Heeding the call for help . . .

Barbara Adolfi

Superintendent of Schools Shannon Grimsley’s alarming, poignant and honest front page interview (Rappahannock News, Jan. 17) about the steady rise in students who have had one or more thoughts of suicide is a call to action for our community. Across socioeconomic and ethnic lines, students who may have psychological vulnerabilities may also be experiencing problems at home and in the community. They bring those problems to school. Teachers are often the first-line in identifying these children who need help from preschool through graduation.

Depending on the nature and severity of the trauma in the students’ lives, school staff may see a range of behaviors from withdrawal and sadness to outrageous acting out angry behavior. When children are in psychological pain, school achievement will most often decline. Whose job is it to talk with families to assess the cause of the school problems and to help them develop a plan for improvement?

The large question is do we have, or how can we build, the prevention and early intervention services in our community so we support a student and family before serious problems arise? Do we have the necessary services? How accessible is the help to the family? How do we integrate community services with school needs so that struggling students have improved school performance? Are these community-based, family-focused services which will result in improved school performance and prevent out of home placement?

It is somewhat ironic and timely that the same issue of RappNews had a second front-page article dealing with the complex needs of the foster care system, the service needed when a child is placed out of his or her home. These are sometimes the same children and the same questions apply.

We can all applaud Dr. Grimsley’s call for a community task force to assess problems and make recommendations. Fortunately CCLC has taken a leadership role in assessing the needs of children of all ages in Rappahannock County and contracted a professional study to assess the needs of children. The results will be available in just a few weeks. A task force committed to developing improved pathways to meet the physical and emotional needs for children and families can build on this study.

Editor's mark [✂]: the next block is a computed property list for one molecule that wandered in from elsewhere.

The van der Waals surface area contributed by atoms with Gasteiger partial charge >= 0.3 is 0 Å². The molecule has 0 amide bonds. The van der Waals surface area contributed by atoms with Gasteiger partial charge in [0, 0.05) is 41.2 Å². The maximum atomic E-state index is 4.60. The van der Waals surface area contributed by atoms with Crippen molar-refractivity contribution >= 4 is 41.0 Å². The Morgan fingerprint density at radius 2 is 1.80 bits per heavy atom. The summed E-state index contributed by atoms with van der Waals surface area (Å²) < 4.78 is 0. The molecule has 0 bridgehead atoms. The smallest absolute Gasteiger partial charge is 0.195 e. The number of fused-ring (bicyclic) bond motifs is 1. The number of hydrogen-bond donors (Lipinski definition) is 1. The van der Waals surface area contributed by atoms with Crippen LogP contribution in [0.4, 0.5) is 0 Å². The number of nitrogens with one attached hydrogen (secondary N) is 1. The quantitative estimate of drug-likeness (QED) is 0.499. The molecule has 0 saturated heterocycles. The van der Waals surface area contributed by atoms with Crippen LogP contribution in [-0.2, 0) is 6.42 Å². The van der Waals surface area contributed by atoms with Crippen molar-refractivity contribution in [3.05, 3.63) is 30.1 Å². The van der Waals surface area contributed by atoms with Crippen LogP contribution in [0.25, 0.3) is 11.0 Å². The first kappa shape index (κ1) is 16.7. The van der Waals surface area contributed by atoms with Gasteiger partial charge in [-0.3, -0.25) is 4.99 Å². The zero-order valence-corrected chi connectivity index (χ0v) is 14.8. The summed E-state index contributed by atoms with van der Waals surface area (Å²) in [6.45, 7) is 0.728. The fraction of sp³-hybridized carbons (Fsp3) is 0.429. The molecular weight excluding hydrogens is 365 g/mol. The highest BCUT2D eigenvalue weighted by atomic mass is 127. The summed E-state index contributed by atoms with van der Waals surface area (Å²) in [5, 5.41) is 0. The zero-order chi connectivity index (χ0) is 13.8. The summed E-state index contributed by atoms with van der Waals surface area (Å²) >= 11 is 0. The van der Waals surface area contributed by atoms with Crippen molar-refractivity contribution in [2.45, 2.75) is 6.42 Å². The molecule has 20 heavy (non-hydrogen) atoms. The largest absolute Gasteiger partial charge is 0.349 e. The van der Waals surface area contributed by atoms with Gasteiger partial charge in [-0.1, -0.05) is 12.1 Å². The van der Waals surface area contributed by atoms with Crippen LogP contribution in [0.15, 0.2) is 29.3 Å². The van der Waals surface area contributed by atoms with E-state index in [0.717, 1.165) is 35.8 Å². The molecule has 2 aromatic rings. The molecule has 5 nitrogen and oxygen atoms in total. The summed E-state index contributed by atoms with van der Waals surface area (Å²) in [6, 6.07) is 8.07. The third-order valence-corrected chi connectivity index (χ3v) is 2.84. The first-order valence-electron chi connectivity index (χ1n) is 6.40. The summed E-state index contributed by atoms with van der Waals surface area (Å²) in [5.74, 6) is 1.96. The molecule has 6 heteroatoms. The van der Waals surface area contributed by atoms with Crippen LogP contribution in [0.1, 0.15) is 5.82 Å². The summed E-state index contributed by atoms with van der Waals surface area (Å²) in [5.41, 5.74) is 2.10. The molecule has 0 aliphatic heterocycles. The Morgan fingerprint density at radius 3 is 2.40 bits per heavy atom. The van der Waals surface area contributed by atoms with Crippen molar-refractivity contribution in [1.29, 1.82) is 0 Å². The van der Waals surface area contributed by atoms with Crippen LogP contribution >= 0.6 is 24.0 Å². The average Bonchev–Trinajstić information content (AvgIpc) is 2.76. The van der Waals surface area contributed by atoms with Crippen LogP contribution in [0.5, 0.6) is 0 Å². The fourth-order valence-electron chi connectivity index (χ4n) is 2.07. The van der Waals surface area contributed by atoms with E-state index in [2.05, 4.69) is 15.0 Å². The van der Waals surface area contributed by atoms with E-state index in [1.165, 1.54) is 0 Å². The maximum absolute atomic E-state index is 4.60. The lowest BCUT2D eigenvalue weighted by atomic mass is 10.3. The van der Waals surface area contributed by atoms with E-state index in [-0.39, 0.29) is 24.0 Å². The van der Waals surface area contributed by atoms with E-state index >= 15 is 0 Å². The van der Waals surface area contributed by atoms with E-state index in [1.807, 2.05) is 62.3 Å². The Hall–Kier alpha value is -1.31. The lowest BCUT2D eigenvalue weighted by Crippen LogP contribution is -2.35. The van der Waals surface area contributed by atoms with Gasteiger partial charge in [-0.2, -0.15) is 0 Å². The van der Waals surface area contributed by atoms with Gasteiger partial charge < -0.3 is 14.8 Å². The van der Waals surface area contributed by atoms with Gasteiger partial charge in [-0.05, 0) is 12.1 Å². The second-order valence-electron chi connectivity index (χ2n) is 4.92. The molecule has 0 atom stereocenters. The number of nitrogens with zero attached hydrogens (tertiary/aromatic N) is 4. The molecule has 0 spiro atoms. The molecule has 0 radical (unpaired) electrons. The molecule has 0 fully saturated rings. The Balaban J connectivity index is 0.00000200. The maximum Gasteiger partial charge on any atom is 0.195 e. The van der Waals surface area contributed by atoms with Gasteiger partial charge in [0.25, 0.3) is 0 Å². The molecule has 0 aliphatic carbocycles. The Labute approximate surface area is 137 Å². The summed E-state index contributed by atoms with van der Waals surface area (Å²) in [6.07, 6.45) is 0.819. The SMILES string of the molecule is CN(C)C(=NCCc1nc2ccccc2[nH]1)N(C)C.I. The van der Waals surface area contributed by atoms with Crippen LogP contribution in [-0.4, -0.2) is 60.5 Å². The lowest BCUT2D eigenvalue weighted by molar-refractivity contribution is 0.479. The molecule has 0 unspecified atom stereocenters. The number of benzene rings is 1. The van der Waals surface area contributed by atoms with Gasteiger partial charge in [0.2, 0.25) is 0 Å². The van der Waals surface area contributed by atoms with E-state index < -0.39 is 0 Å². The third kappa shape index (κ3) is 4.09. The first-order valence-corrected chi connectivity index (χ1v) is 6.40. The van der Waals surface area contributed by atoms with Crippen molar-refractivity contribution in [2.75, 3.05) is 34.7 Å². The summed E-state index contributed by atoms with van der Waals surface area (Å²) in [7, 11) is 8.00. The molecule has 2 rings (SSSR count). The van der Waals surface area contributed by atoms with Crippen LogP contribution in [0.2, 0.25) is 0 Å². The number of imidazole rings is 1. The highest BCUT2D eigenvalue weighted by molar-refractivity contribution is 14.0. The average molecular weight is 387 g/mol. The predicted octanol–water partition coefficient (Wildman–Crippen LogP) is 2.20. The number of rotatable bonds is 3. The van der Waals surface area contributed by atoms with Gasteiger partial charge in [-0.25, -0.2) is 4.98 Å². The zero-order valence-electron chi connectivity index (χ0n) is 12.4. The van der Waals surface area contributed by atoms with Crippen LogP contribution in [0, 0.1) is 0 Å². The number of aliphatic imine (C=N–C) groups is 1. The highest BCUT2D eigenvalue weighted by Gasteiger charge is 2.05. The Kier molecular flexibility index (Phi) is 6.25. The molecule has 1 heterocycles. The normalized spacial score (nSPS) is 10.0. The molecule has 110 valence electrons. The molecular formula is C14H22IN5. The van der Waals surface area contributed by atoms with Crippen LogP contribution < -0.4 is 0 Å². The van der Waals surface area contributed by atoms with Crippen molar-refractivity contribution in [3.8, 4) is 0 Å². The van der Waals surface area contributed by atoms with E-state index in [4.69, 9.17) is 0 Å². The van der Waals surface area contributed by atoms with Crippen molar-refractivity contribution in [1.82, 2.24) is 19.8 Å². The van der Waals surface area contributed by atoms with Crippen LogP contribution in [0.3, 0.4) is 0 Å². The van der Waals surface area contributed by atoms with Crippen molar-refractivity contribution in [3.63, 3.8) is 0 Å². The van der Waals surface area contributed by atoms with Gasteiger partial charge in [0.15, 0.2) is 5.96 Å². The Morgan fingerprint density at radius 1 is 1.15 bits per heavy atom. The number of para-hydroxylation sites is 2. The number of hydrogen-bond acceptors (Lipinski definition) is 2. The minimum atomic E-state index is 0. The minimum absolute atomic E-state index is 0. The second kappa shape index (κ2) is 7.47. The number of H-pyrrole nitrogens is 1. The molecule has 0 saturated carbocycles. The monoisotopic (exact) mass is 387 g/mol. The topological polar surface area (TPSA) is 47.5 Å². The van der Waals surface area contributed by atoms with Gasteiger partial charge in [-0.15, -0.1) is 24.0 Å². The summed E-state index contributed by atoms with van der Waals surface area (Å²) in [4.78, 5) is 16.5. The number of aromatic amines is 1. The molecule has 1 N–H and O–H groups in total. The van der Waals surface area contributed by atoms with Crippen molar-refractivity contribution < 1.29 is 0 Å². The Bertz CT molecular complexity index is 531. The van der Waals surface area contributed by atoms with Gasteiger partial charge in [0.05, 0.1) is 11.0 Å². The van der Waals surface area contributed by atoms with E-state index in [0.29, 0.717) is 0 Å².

Rappahannock Schools lack and need a well trained and experienced School Social Worker. Who are School Social Workers?

“School Social Workers are trained mental health professionals with Master’s degree in Social Work (MSW) who provide services related to a person’s social, emotional and life adjustment to school and/or society,” explains the School Social Work Association of America. “School Social Workers  are the link between the home, school and community in providing direct as well as indirect services to students, families and school personnel to promote and support students’ academic and social success.”

The majority of Virginia’s school systems now employ MSW school social workers. Degree requirements include a two year academic program and two clinical placements with supervision. As a key member of the clinical team composed of the school psychologist and school counselors, school social workers are mental health professionals in the school who are available to respond quickly to teachers and administrators worried about a student. The School Social Worker is the link to community services necessary to support students living in crisis and hardships, the hungry with little energy left for learning, the abused and neglected, the depressed and potentially suicidal and those who may have been victims of bullying, .

One example of a school social work response to Dr. Grimsley’s call for help with suicidal students:

The creators of the Netflix program “13 Reasons Why” had the good intention of trying to provide a program that would stimulate positive conversation about teen suicide. Now, in its second season, mental health professionals continue to express grave concerns about how this program might evoke self-destructive impulses in children. The school social worker, again as part of the school team, can respond to those worries. S/he would set up a series of workshops for students, parents and educators to help them deal with the dangerous feelings evoked by this very popular series.

Another example, School Social Workers assist in implementing proven suicide and abuse prevention curriculum.

Early Intervention is critical at every level. Preschool special education evaluations may identify children whose trauma as infants and toddlers resulted in delayed speech and physical development. The role of the school social worker is to find the help that a family needs to reduce trauma for the child so that s/he will be able to make use of education programs .

In closing, I would like to repeat my support for community response to Dr. Grimsley’s call to action for help dealing with the problems that students are bringing to school from preschool through graduation. As one piece of that response, I recommend restoration of the position of MSW school social worker for the next budget year.

The writer, who lives in Sperryville, is a retired Licensed Clinical Social Worker (LCSW).

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